U.S. Labor Law for Farm Workers




Farm workers provide an essential service, yet their jobs are some of the most dangerous and least adequately compensated in the country. Much of the injustice and inhumanity farm workers face stems from their specific exclusion from basic protections that workers in other sectors of society receive. Most farm workers lack basic labor protections such as workers’ compensation, health insurance and disability insurance. They also lack protection for joining unions and engaging in collective bargaining.

Farm workers were, and remain, excluded from the federal protections of the National Labor Relations Act (NLRA) of 1935, which forbids employers from firing a worker for joining, organizing, or supporting a labor union. Only a few states (notably California) have enacted any legislation protecting the organizing, collective bargaining, and unionization rights of agricultural workers. Because unions were crucial to later labor rights victories, farm workers continued to be excluded from later victories.

Labor rights we take for granted are guaranteed by the Fair Labor Standards Act (FLSA), but farm workers were excluded from the Fair Labor Standards Act (FLSA) from 1938 to 1966. Even today, some of the provisions such as overtime pay or minimum wage do not apply to farming employers who use fewer than 500 “man hours” a year, such as two employees who work 250 days a year or five employees who work 100 days each year.

The Migrant and Seasonal Agricultural Worker Protection Act of 1983 remains the principal federal employment law for farm workers. Its protections require employers to disclose terms of employment at the time of recruitment, requires farm labor contractors “FLCs” to be licensed, requires provided housing to meet local and federal housing standards, and requires all transport vehicles to meet basic federal safety standards and be insured.




What is a union?

A union is a unified organization of workers that collectively bargains for improved wages and working conditions with their employers. A union contract allows workers to report problems on the job without fear of getting fired. Some unions include workers from many employers in one industry, such as trucking or farming. Other unions only include workers from one employer, such as Amazon or Starbucks.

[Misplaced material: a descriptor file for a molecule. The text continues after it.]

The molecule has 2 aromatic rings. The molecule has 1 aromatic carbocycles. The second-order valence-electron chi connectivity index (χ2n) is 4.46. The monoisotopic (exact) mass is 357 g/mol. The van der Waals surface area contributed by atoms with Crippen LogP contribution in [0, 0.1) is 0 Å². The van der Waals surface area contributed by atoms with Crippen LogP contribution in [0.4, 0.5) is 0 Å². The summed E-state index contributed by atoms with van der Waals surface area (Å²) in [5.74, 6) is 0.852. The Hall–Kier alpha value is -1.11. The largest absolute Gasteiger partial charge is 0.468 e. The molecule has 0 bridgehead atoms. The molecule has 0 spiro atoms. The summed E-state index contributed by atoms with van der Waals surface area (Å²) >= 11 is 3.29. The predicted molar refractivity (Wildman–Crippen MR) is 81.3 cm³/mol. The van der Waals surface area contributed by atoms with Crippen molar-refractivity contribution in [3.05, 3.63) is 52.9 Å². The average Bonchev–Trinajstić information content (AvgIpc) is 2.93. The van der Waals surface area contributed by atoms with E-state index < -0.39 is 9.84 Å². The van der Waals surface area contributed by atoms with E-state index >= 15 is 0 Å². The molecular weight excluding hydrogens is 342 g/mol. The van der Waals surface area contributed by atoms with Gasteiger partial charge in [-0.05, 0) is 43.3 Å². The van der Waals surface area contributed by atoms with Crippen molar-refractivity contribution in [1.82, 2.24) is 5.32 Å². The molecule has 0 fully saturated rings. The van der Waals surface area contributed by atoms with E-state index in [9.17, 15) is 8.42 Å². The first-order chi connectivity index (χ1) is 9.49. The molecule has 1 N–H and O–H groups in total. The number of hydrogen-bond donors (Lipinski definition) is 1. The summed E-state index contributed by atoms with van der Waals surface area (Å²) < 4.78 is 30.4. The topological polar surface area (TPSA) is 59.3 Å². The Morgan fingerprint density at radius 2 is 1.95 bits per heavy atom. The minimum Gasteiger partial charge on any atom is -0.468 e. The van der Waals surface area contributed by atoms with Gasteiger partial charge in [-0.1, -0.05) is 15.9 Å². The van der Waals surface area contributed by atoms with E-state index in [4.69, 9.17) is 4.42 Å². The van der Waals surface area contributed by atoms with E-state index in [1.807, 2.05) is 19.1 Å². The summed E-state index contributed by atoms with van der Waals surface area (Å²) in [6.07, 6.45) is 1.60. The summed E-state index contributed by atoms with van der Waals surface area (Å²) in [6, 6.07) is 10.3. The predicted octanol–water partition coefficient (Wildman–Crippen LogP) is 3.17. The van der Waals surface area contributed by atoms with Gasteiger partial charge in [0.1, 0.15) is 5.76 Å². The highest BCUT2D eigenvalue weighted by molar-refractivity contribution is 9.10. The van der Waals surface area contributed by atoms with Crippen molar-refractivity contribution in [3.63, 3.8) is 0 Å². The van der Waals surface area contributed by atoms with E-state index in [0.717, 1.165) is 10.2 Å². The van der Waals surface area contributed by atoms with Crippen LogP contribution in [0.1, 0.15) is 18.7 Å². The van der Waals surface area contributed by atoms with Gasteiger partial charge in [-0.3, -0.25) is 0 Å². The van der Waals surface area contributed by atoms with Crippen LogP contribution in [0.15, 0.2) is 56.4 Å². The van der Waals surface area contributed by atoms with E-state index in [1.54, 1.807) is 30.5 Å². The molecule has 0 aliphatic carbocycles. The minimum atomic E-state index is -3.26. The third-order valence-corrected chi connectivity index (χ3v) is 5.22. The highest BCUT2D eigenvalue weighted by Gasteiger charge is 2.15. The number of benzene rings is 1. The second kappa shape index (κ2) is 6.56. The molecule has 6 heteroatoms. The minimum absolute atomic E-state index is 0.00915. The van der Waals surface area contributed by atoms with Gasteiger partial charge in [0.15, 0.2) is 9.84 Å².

Why do farm workers want unions?

Collective bargaining through unions neutralizes the power imbalance between workers and growers, thus empowering workers to stand up and speak out about the injustices affecting them. Union contracts can mean:

  • Fair wages
  • Job security
  • Enforcement of safety and decent sanitation standards
  • A grievance procedure that grants them the ability to complain when their rights are violated.


How have farm workers organized?

While exclusion of farm workers from NLRA legal protections has negatively affected their ability to organize, it certainly has not stopped them. Starting in California in the 1960s, farm workers led by Cesar Chavez and Dolores Huerta confronted this history of injustice and shame by harnessing the power of the people. This effort resulted in a successful labor union known as United Farm Workers. Amidst difficult circumstances, farm workers are still organizing themselves and challenging abuses. They are advancing sustainable change through union contract wins, food certification programs, the potential for corporate/grower/farm worker agreements, legislative efforts, and civic engagement.

Today, the farm worker movement marches forward in bold and innovative ways. Please visit this website’s pages about National Farm Worker Ministry’s farm worker partners and their campaigns to learn how they are organizing for justice.


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